Video | Agriculture | Confidence | Economy | Energy | Employment | Finance | Media | Property | RBNZ | Science | SOEs | Tax | Technology | Telecoms | Tourism | Transport | Search

 

MARKET CLOSE: NZ shares rise; Sky TV, Xero advance

MARKET CLOSE: NZ shares rise; Sky TV, Xero advance, Wrightson falls

March 15 (BusinessDesk) – New Zealand stocks ended the week on a high note, with the NZX 50 Index edging up to a new record, as news the government is adopting cloud computing added to Xero’s rally and investors were drawn to returns on offer in Sky Network Television.

The NZX 50 rose 5.95 points, or 0.1 percent, to 4387.05, bringing its gain this year to 7.7 percent. Within the index, 25 stocks rose, 19 fell and six were unchanged. Turnover was a higher-than-average $303 million.

Trading was led by Telecom, with larger than usual turnover in Infratil, Sky TV, Ryman Healthcare and Contact Energy, which traders said reflected portfolio adjustments by institutions.

Xero gained 7 percent to a record close of $10.70 and has soared 206 percent in the past 12 months as more investors bet on its ability to grow global scale and eventually translate sales into earnings. Helping stoke the appeal of cloud-based services, the Department of Internal Affairs this week launched a tender for an all-of-government Desktop-as-a-Service contract.

The New Zealand government’s use of cloud computing is “helpful” to Xero, said Shane Solly, portfolio manager at Mint Asset Management.

Sky TV rose 1.5 percent to $5.35, with almost 5 million shares changing hands. Volumes of trade in the stock have climbed since News Corp exited its 44 percent stake in the company, boosting liquidity in a stock that has a historical dividend yield of 6.5 percent.

“A lot of people are being drawn by the high dividend yield,” Solly said.

Telecom fell 2.2 percent to $2.23, with a higher-than-average 32.7 million shares changing hands. The shares have dipped this week after the company announced plans to wind back its Gen-I unit in Australia, cutting two-thirds of employees at the business.

Infratil, the investment company managed by Wellington-based Morrison& Co, was unchanged at $2.41 with 8.7 million shares changing hands – about 1.5 percent of the company. The company has held investor briefings on its diverse portfolio and has flagged the potential sell down of its Z Energy service stations into a separately listed firm.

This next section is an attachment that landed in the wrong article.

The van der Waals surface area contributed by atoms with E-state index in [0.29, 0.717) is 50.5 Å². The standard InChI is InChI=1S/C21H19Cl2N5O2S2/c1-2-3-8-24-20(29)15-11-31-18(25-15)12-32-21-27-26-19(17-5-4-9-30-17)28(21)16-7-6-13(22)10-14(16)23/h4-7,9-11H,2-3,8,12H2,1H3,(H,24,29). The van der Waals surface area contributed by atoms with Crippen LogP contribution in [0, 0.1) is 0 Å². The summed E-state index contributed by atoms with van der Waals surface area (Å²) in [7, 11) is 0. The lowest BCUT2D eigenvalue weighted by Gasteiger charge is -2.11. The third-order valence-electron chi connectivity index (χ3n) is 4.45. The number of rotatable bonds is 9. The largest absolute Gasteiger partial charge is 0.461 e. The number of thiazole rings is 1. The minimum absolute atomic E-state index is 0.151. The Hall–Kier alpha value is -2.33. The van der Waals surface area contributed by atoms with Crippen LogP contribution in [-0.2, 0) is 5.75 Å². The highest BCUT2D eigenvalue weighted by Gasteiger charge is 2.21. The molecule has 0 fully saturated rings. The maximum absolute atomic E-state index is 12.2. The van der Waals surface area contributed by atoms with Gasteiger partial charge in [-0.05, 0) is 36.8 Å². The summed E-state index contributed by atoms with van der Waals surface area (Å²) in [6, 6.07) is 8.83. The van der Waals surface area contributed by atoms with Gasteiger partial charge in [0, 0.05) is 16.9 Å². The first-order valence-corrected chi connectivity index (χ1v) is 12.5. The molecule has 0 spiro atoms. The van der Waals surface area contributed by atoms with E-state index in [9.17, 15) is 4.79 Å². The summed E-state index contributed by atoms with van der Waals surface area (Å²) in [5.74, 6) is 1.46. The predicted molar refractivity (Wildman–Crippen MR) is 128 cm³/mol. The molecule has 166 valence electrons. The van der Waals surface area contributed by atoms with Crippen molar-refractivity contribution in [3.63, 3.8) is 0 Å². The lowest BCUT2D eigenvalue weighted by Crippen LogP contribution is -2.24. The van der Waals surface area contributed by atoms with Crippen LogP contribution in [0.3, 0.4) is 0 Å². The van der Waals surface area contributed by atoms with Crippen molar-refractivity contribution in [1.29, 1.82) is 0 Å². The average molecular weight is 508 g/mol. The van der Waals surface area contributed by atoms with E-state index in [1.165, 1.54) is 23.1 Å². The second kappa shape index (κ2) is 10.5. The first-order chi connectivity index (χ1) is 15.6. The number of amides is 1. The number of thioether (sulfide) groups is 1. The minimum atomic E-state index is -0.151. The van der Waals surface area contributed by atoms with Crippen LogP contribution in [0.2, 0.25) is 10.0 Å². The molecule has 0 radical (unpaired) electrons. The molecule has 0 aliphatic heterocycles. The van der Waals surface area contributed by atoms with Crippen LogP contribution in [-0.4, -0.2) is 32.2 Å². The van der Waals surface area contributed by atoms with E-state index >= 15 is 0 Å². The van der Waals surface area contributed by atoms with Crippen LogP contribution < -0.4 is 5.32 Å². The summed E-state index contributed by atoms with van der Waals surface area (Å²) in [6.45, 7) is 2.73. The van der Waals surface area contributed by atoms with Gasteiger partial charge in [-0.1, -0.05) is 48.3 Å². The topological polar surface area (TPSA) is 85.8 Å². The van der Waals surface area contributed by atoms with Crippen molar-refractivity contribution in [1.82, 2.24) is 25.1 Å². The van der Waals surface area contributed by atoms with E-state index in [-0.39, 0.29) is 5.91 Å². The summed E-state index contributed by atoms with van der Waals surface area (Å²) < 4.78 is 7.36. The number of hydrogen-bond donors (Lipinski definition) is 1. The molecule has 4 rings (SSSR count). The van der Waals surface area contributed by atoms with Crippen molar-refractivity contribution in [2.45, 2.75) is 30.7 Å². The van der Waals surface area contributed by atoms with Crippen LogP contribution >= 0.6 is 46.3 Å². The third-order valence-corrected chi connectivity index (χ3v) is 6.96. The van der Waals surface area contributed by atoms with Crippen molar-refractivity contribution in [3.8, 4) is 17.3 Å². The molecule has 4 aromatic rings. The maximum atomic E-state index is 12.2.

Among property investors, Vital Healthcare rose 4.5 percent to $1.39 and Kiwi Income Property Trust gained 1.3 percent to $1.18.

PGG Wrightson, the nation’s largest rural services company, fell 7.7 percent to 36 cents after its 50.2 percent owner Agria Corp reported a wider first-half loss after taking an impairment against rent it had paid on un-used farmland it leases from village collectives and the loss on the sale of an asset.

“Agria had a pretty rotten result – it has got people questioning what it means for Wrightson,” Solly said.

Ryman rose 1.3 percent to $4.78 and Contact gained 2.2 percent to $5.59.

Fisher & Paykel Healthcare fell 4.1 percent to $2.60 having reached a multi-year high the previous day as the kiwi dollar fell. Fletcher Building, the biggest company on the NZX 50, was unchanged at $9.15.

(BusinessDesk)

© Scoop Media

 
 
 
 
 
Business Headlines | Sci-Tech Headlines

 

Superu Report: Land Regulation Drives Auckland House Prices

Land use regulation is responsible for up to 56 per cent of the cost of an average house in Auckland according to a new research report quantifying the impact of land use regulations, Finance Minister Steven Joyce says. More>>

ALSO:

Fletcher Whittled: Fletcher Dumps Adamson In Face Of Dissatisfaction

Fletcher Building has taken the unusual step of dumping its chief executive, Mark Adamson, as the company slashed its full-year earnings guidance and flagged an impairment against Australian assets. More>>

ALSO:

No More Dog Docking: New Animal Welfare Regulations Progressed

“These 46 regulations include stock transport, farm husbandry, companion and working animals, pigs, layer hens and the way animals are accounted for in research, testing and teaching.” More>>

ALSO:

Employment: Most Kiwifruit Contractors Breaking Law

A Labour Inspectorate operation targeting the kiwifruit industry in Bay of Plenty has found the majority of labour hire contractors are breaching their obligations as employers. More>>

ALSO:

'Work Experience': Welfare Group Opposes The Warehouse Workfare

“This programme is about exploiting unemployed youth, not teaching them skills. The government are subsidising the Warehouse in the name of reducing benefit dependency,” says Vanessa Cole, spokesperson for Auckland Action Against Poverty. More>>

ALSO:

Internet Taxes: Labour To Target $600M In Unpaid Taxes From Multinationals

The Labour Party would target multinationals operating in New Zealand to ensure they don't avoid paying tax if it wins power and is targeting $600 million over three years through a "diverted profits tax," says leader Andrew Little. More>>

ALSO: